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Hudson’s was an anchor store at Glenbrook Square from 1981 to 1997, when it was replaced by Marshall Field’s, which closed in 2005. Carson’s soon will occupy the location.
Editorials

A sign of retail rebound

The growth of big-box stores and the advent of e-commerce over the past two decades have whipsawed consumers, who can have difficulty just keeping track of the comings and goings of major retailers. Unfortunately, in recent years, the goings seem to have proliferated, especially those with well-known names.

One of the biggest holes left by a departing retailer came in June 2005, when the Marshall Field’s store in Glenbrook Square – previously a Hudson’s – closed. The vacancy in the major mall anchor store has left a void for years, though an amusement center occupies space in the lower floor of the former retail store.

So you don’t have to be a die-hard shopaholic to appreciate the announcement that a brand-name store well known throughout the northern U.S. will open in the former Marshall Field’s/Hudson’s space next fall. Carson’s, also known as Carson Pirie Scott & Co., already has a presence in other Hoosier cities, including Warsaw. The chain, like Marshall Field’s, has a deep history in Chicago and has roots that date back more than 150 years. Since 2005, the chain has been owned by Bon-Ton Stores, which also owns Elder-Beerman, among other department stores.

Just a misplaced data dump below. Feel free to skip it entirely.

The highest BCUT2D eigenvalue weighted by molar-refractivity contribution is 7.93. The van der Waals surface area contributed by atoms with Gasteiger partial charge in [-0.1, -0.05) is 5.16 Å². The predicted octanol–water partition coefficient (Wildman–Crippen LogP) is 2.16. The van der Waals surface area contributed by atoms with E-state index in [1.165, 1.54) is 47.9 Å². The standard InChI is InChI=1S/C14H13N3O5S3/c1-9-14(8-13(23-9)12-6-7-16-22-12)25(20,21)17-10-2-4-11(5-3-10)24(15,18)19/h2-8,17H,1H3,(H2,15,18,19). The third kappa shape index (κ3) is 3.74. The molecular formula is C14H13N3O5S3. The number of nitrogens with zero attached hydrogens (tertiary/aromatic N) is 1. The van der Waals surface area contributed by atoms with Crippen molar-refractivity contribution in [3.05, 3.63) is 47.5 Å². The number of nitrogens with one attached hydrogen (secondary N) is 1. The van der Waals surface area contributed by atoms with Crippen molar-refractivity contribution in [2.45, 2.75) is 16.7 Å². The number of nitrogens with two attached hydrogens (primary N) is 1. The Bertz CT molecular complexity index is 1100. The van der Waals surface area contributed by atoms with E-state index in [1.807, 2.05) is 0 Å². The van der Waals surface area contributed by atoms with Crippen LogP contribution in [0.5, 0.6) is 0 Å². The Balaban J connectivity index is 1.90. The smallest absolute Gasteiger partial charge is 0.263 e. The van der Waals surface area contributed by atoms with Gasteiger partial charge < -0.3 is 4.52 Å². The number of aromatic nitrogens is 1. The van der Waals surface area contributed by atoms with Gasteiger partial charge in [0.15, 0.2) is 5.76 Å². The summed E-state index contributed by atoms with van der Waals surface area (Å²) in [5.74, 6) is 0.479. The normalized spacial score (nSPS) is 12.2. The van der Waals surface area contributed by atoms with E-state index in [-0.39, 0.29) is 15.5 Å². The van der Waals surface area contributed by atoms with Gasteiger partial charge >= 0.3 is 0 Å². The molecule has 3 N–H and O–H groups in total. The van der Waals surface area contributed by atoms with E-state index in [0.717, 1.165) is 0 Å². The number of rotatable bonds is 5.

A spokeswoman said Carson’s was attracted by Glenbrook’s appeal throughout northeast Indiana and into northwest Ohio. The addition will likely lure more people to the mall, where a bustling department store will be a much better attraction than a vacant anchor store. And as many retailers, restaurant owners and other business executives know, the presence of a competitor next door helps not only consumers but can actually improve business as it brings more shoppers to Glenbrook and the surrounding retail area.

The announcement comes just a day after Gov. Mitch Daniels delivered encouraging news about the state’s economic development, with plans for more than 2,500 new Hoosier jobs to accompany expansion of Hoosier businesses.

There will be more departures and changes in the city’s retail community. But for now, filling this long-empty space in the city’s venerable Glenbrook Square is a visible and welcome sign of economic hope.

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